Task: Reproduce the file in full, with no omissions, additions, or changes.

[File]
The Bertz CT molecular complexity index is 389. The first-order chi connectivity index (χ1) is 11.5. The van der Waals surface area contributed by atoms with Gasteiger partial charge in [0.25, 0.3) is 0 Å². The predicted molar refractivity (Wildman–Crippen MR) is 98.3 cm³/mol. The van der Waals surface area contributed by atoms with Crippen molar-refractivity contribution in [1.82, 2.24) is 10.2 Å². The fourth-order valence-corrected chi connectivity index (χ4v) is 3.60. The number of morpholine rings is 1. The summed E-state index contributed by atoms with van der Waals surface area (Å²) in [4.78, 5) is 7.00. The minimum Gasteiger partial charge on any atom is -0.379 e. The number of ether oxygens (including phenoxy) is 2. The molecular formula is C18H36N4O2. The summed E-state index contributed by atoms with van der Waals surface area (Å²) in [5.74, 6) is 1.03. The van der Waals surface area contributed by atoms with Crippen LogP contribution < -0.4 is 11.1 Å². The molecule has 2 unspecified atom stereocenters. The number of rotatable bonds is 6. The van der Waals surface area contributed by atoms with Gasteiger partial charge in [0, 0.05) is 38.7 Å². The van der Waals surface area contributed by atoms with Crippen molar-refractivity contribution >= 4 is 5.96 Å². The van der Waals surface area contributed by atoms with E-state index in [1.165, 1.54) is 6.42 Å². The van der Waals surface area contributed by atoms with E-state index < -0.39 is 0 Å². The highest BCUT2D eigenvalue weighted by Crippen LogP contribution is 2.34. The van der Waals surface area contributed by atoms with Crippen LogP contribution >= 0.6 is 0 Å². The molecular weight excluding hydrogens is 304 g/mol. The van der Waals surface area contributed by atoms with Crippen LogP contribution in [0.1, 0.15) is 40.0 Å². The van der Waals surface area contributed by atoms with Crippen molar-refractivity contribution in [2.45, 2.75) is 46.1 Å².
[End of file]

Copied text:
The Bertz CT molecular complexity index is 389. The first-order chi connectivity index (χ1) is 11.5. The van der Waals surface area contributed by atoms with Gasteiger partial charge in [0.25, 0.3) is 0 Å². The predicted molar refractivity (Wildman–Crippen MR) is 98.3 cm³/mol. The van der Waals surface area contributed by atoms with Crippen molar-refractivity contribution in [1.82, 2.24) is 10.2 Å². The fourth-order valence-corrected chi connectivity index (χ4v) is 3.60. The number of morpholine rings is 1. The summed E-state index contributed by atoms with van der Waals surface area (Å²) in [4.78, 5) is 7.00. The minimum Gasteiger partial charge on any atom is -0.379 e. The number of ether oxygens (including phenoxy) is 2. The molecular formula is C18H36N4O2. The summed E-state index contributed by atoms with van der Waals surface area (Å²) in [5.74, 6) is 1.03. The van der Waals surface area contributed by atoms with Crippen LogP contribution < -0.4 is 11.1 Å². The molecule has 2 unspecified atom stereocenters. The number of rotatable bonds is 6. The van der Waals surface area contributed by atoms with Gasteiger partial charge in [0, 0.05) is 38.7 Å². The van der Waals surface area contributed by atoms with Crippen molar-refractivity contribution >= 4 is 5.96 Å². The van der Waals surface area contributed by atoms with E-state index in [1.165, 1.54) is 6.42 Å². The van der Waals surface area contributed by atoms with E-state index < -0.39 is 0 Å². The highest BCUT2D eigenvalue weighted by Crippen LogP contribution is 2.34. The van der Waals surface area contributed by atoms with Crippen LogP contribution >= 0.6 is 0 Å². The molecular weight excluding hydrogens is 304 g/mol. The van der Waals surface area contributed by atoms with Crippen LogP contribution in [0.1, 0.15) is 40.0 Å². The van der Waals surface area contributed by atoms with Crippen molar-refractivity contribution in [2.45, 2.75) is 46.1 Å².